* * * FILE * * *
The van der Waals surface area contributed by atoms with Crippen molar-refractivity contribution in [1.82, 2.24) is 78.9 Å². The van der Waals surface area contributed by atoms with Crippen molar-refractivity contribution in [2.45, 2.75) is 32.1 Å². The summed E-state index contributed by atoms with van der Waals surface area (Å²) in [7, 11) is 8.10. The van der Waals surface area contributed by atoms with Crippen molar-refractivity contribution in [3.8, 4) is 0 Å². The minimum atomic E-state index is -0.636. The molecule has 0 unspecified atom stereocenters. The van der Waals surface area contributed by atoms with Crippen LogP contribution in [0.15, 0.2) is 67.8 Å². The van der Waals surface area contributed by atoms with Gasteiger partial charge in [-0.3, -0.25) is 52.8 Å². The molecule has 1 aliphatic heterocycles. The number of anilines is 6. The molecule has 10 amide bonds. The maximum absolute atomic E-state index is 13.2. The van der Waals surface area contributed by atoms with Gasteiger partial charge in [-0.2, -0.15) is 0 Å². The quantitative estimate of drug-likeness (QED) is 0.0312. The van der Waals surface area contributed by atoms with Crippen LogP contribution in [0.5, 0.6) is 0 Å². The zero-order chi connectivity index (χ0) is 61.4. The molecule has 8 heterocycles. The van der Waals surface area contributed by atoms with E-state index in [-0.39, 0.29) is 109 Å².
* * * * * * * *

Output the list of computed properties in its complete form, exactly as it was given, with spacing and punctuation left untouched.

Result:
The van der Waals surface area contributed by atoms with Crippen molar-refractivity contribution in [1.82, 2.24) is 78.9 Å². The van der Waals surface area contributed by atoms with Crippen molar-refractivity contribution in [2.45, 2.75) is 32.1 Å². The summed E-state index contributed by atoms with van der Waals surface area (Å²) in [7, 11) is 8.10. The van der Waals surface area contributed by atoms with Crippen molar-refractivity contribution in [3.8, 4) is 0 Å². The minimum atomic E-state index is -0.636. The molecule has 0 unspecified atom stereocenters. The van der Waals surface area contributed by atoms with Crippen LogP contribution in [0.15, 0.2) is 67.8 Å². The van der Waals surface area contributed by atoms with Gasteiger partial charge in [-0.3, -0.25) is 52.8 Å². The molecule has 1 aliphatic heterocycles. The number of anilines is 6. The molecule has 10 amide bonds. The maximum absolute atomic E-state index is 13.2. The van der Waals surface area contributed by atoms with Gasteiger partial charge in [-0.2, -0.15) is 0 Å². The quantitative estimate of drug-likeness (QED) is 0.0312. The van der Waals surface area contributed by atoms with Crippen LogP contribution in [0.5, 0.6) is 0 Å². The zero-order chi connectivity index (χ0) is 61.4. The molecule has 8 heterocycles. The van der Waals surface area contributed by atoms with E-state index in [-0.39, 0.29) is 109 Å².